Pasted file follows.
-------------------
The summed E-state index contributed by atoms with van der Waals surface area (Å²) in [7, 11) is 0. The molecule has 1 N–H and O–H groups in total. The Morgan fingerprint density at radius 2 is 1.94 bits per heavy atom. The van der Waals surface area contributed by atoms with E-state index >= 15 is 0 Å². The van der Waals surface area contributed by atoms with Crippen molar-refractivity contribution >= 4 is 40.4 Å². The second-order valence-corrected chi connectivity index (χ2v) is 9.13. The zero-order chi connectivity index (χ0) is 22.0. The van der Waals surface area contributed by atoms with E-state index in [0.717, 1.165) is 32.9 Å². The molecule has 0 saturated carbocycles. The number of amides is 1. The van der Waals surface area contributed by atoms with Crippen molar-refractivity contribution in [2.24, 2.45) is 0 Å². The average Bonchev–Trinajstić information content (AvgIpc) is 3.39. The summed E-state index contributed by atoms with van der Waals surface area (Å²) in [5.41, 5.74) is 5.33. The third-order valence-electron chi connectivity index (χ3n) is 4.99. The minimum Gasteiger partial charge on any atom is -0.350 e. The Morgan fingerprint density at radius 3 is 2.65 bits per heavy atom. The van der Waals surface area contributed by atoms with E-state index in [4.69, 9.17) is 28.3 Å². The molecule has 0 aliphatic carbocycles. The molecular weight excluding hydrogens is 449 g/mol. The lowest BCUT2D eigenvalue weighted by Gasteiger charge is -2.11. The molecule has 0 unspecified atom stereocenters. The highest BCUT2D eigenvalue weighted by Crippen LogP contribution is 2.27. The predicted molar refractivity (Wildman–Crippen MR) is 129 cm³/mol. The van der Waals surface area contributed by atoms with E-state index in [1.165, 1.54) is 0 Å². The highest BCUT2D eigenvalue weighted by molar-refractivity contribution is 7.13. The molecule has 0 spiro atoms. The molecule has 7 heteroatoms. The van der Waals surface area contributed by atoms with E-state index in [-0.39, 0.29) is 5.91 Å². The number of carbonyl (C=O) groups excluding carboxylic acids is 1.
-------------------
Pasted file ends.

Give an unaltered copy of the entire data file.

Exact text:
The summed E-state index contributed by atoms with van der Waals surface area (Å²) in [7, 11) is 0. The molecule has 1 N–H and O–H groups in total. The Morgan fingerprint density at radius 2 is 1.94 bits per heavy atom. The van der Waals surface area contributed by atoms with E-state index >= 15 is 0 Å². The van der Waals surface area contributed by atoms with Crippen molar-refractivity contribution >= 4 is 40.4 Å². The second-order valence-corrected chi connectivity index (χ2v) is 9.13. The zero-order chi connectivity index (χ0) is 22.0. The van der Waals surface area contributed by atoms with E-state index in [0.717, 1.165) is 32.9 Å². The molecule has 0 saturated carbocycles. The number of amides is 1. The van der Waals surface area contributed by atoms with Crippen molar-refractivity contribution in [2.24, 2.45) is 0 Å². The average Bonchev–Trinajstić information content (AvgIpc) is 3.39. The summed E-state index contributed by atoms with van der Waals surface area (Å²) in [5.41, 5.74) is 5.33. The third-order valence-electron chi connectivity index (χ3n) is 4.99. The minimum Gasteiger partial charge on any atom is -0.350 e. The Morgan fingerprint density at radius 3 is 2.65 bits per heavy atom. The van der Waals surface area contributed by atoms with E-state index in [4.69, 9.17) is 28.3 Å². The molecule has 0 aliphatic carbocycles. The molecular weight excluding hydrogens is 449 g/mol. The lowest BCUT2D eigenvalue weighted by Gasteiger charge is -2.11. The molecule has 0 unspecified atom stereocenters. The highest BCUT2D eigenvalue weighted by Crippen LogP contribution is 2.27. The predicted molar refractivity (Wildman–Crippen MR) is 129 cm³/mol. The van der Waals surface area contributed by atoms with E-state index in [1.165, 1.54) is 0 Å². The highest BCUT2D eigenvalue weighted by molar-refractivity contribution is 7.13. The molecule has 0 spiro atoms. The molecule has 7 heteroatoms. The van der Waals surface area contributed by atoms with E-state index in [-0.39, 0.29) is 5.91 Å². The number of carbonyl (C=O) groups excluding carboxylic acids is 1.